On March 14, 1950, the Security Council replaced the United Nations Commission for India and Pakistan and instead created the office of the United Nations Representative for the purpose of demilitarization of the state. Sir Owen Dixon, then a high court judge and eventually the chief justice of Australia was the first person to occupy the office. His attempts at demilitarization of the State were, in retrospect, in vain. His declaration on the futile conclusion of his efforts, in his report to the Security Council, read: ‘...In the end I became convinced that India’s agreement would never be obtained to demilitarization in any such form, or to provisions governing the period of the plebiscite of any such character, as would in my opinion permit of the plebiscite being conducted in conditions sufficiently guarding against intimidation and other forms of influence and abuse by which the freedom and fairness of the plebiscite might be imperilled’.

Sir Owen, in simpler words, had proposed the demilitarization of the State followed by a partition of the state from both the countries which would be followed by a plebiscite in the valley that could better account for the true picture of the wishes of the people of the Kashmir locality. However, such a plebiscite was not possible given how there was a large concentration of Indian army in the region, most of them bearing arms. Sir Owen emphasized in the report quoted above that it was his conscious choice to refuse a plebiscite in the prevalent conditions given how the Indian army presence in the region could not allow a free and fair representation of the will of the Kashmiri populace. At the end, Sir Owen resigned, his efforts bore no fruit.

As the Security Council gave in to the disappointment that was the Dixon report and accepted his resignation, certain events took place beyond its precinct. At the Commonwealth Conference in London in 1951, it was decided that a Commonwealth force would instead take the responsibility of maintaining peace and transparency in the disputed region during the plebiscite along with a joint Indo-Pak force and a United Nation Force. Pakistan agreed to this combination, India however rejected it. Furthermore, the Kashmir Constituent Assembly in the disputed (occupied) Kashmir was to meet in March of the same year and decide on the future of the State. As the State was still disputed, the decision of the assembly did not hold any mandate. India too recognized this as many of its leaders emphasized in more than a few instances that the decision of the assembly will not be enforced or will not affect the demand of the plebiscite agreed upon by both the Pakistan and Indian government. Pundit Nehru too gave similar assurance in the Indian Parliament on 28 may 1951 and in a press conference on 11 June 1951.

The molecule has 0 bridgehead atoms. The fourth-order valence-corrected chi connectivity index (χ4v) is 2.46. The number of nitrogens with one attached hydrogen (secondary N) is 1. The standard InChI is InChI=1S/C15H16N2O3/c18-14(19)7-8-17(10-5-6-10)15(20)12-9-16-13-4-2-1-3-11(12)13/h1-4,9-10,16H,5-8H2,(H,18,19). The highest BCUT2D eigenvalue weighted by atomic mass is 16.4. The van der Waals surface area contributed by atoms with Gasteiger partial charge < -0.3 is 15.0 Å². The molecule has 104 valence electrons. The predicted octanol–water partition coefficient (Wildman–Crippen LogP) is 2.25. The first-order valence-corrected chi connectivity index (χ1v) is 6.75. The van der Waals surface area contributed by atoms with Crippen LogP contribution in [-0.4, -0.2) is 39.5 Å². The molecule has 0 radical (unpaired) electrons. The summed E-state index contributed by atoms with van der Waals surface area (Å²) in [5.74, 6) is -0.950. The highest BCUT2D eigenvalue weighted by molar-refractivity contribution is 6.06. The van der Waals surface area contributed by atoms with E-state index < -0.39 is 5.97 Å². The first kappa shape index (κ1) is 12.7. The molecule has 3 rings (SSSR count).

Meanwhile, a former American Senator, Frank P. Graham was appointed as the new UN representative. Sadly, the fate of the Graham tenure was no different. The UN Security Council adopted a resolution that demanded both India and Pakistan to reach agreement on the size of armed forced of both the nations which could exist on either side of the border after the overall demilitarization of the area. According to this resolution, the council proposed that Pakistan could be allowed to keep as many as 3,000 to 6,000 troops on the Pakistani side of the ceasefire line and India would be allowed as many as 12,000 to 18,000 troops on its side of the ceasefire line. India rejected the demilitarization as a whole. This was followed by a visit of Graham to the subcontinent where he tried to convince the Indian leaders to agree to the council’s proposal. As has been emphasized before, his efforts were in vain. As a result, he returned and tried a few more attempts to solve the long standing dispute. The fifth report submitted on the issue bears witness of the efforts. At the end of the period, Graham proposed what has since been accepted as an unsaid truth of the matter of Kashmir: the two countries have to be left alone to solve the dispute for neither are they ready to accept mediation nor can a third party truly reflect on the undertones of emotions saturating the contention.

The two countries are at a stand still even today. Peace is of course unachievable without the settling of the historical mistake which has made what is the Kashmir of today. The best solution for today should be the independence of the Kashmir state but that is indeed too much to ask for. Till someone is ready to accept this fact, the issue of Kashmir shall stay a colossally intruding contention.